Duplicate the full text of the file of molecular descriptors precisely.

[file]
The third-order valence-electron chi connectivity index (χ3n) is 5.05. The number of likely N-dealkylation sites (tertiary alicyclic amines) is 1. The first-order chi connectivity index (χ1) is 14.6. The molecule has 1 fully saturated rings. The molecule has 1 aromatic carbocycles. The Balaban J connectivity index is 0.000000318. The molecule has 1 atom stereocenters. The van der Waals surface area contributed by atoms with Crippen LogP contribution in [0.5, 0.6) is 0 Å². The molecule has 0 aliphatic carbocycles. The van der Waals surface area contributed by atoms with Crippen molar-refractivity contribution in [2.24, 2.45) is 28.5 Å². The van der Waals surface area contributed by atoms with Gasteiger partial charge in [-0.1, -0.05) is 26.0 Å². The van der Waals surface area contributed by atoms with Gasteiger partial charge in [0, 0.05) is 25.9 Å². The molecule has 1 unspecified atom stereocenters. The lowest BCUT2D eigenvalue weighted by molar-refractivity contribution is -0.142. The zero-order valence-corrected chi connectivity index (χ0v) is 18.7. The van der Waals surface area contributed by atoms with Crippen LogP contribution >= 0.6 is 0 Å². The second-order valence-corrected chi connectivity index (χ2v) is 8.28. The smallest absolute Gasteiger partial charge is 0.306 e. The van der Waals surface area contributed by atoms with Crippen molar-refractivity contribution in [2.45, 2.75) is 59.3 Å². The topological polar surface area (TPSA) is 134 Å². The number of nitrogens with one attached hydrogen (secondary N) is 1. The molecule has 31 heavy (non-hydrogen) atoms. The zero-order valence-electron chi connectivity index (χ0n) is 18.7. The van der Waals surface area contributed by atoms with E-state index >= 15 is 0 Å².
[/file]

The third-order valence-electron chi connectivity index (χ3n) is 5.05. The number of likely N-dealkylation sites (tertiary alicyclic amines) is 1. The first-order chi connectivity index (χ1) is 14.6. The molecule has 1 fully saturated rings. The molecule has 1 aromatic carbocycles. The Balaban J connectivity index is 0.000000318. The molecule has 1 atom stereocenters. The van der Waals surface area contributed by atoms with Crippen LogP contribution in [0.5, 0.6) is 0 Å². The molecule has 0 aliphatic carbocycles. The van der Waals surface area contributed by atoms with Crippen molar-refractivity contribution in [2.24, 2.45) is 28.5 Å². The van der Waals surface area contributed by atoms with Gasteiger partial charge in [-0.1, -0.05) is 26.0 Å². The van der Waals surface area contributed by atoms with Gasteiger partial charge in [0, 0.05) is 25.9 Å². The molecule has 1 unspecified atom stereocenters. The lowest BCUT2D eigenvalue weighted by molar-refractivity contribution is -0.142. The zero-order valence-corrected chi connectivity index (χ0v) is 18.7. The van der Waals surface area contributed by atoms with Crippen LogP contribution >= 0.6 is 0 Å². The second-order valence-corrected chi connectivity index (χ2v) is 8.28. The smallest absolute Gasteiger partial charge is 0.306 e. The van der Waals surface area contributed by atoms with Crippen molar-refractivity contribution in [2.45, 2.75) is 59.3 Å². The topological polar surface area (TPSA) is 134 Å². The number of nitrogens with one attached hydrogen (secondary N) is 1. The molecule has 31 heavy (non-hydrogen) atoms. The zero-order valence-electron chi connectivity index (χ0n) is 18.7. The van der Waals surface area contributed by atoms with E-state index >= 15 is 0 Å².